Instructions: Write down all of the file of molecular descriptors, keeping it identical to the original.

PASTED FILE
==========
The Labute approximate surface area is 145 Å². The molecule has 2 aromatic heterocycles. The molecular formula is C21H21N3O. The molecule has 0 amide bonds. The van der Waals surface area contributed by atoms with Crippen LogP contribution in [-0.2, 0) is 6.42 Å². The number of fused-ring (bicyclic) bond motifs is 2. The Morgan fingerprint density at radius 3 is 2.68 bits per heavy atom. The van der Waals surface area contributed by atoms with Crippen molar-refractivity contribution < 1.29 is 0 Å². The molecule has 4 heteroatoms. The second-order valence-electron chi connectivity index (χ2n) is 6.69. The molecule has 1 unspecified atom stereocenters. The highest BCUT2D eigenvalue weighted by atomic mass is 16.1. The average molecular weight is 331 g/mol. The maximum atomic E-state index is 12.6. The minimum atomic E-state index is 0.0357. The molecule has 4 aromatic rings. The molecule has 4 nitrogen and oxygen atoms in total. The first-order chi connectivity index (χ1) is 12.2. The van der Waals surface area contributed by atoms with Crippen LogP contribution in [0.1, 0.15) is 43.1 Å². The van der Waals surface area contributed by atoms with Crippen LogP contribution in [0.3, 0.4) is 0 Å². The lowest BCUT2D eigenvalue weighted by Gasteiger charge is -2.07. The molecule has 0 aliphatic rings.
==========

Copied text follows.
The Labute approximate surface area is 145 Å². The molecule has 2 aromatic heterocycles. The molecular formula is C21H21N3O. The molecule has 0 amide bonds. The van der Waals surface area contributed by atoms with Crippen LogP contribution in [-0.2, 0) is 6.42 Å². The number of fused-ring (bicyclic) bond motifs is 2. The Morgan fingerprint density at radius 3 is 2.68 bits per heavy atom. The van der Waals surface area contributed by atoms with Crippen molar-refractivity contribution < 1.29 is 0 Å². The molecule has 4 heteroatoms. The second-order valence-electron chi connectivity index (χ2n) is 6.69. The molecule has 1 unspecified atom stereocenters. The highest BCUT2D eigenvalue weighted by atomic mass is 16.1. The average molecular weight is 331 g/mol. The maximum atomic E-state index is 12.6. The minimum atomic E-state index is 0.0357. The molecule has 4 aromatic rings. The molecule has 4 nitrogen and oxygen atoms in total. The first-order chi connectivity index (χ1) is 12.2. The van der Waals surface area contributed by atoms with Crippen LogP contribution in [0.1, 0.15) is 43.1 Å². The van der Waals surface area contributed by atoms with Crippen LogP contribution in [0.3, 0.4) is 0 Å². The lowest BCUT2D eigenvalue weighted by Gasteiger charge is -2.07. The molecule has 0 aliphatic rings.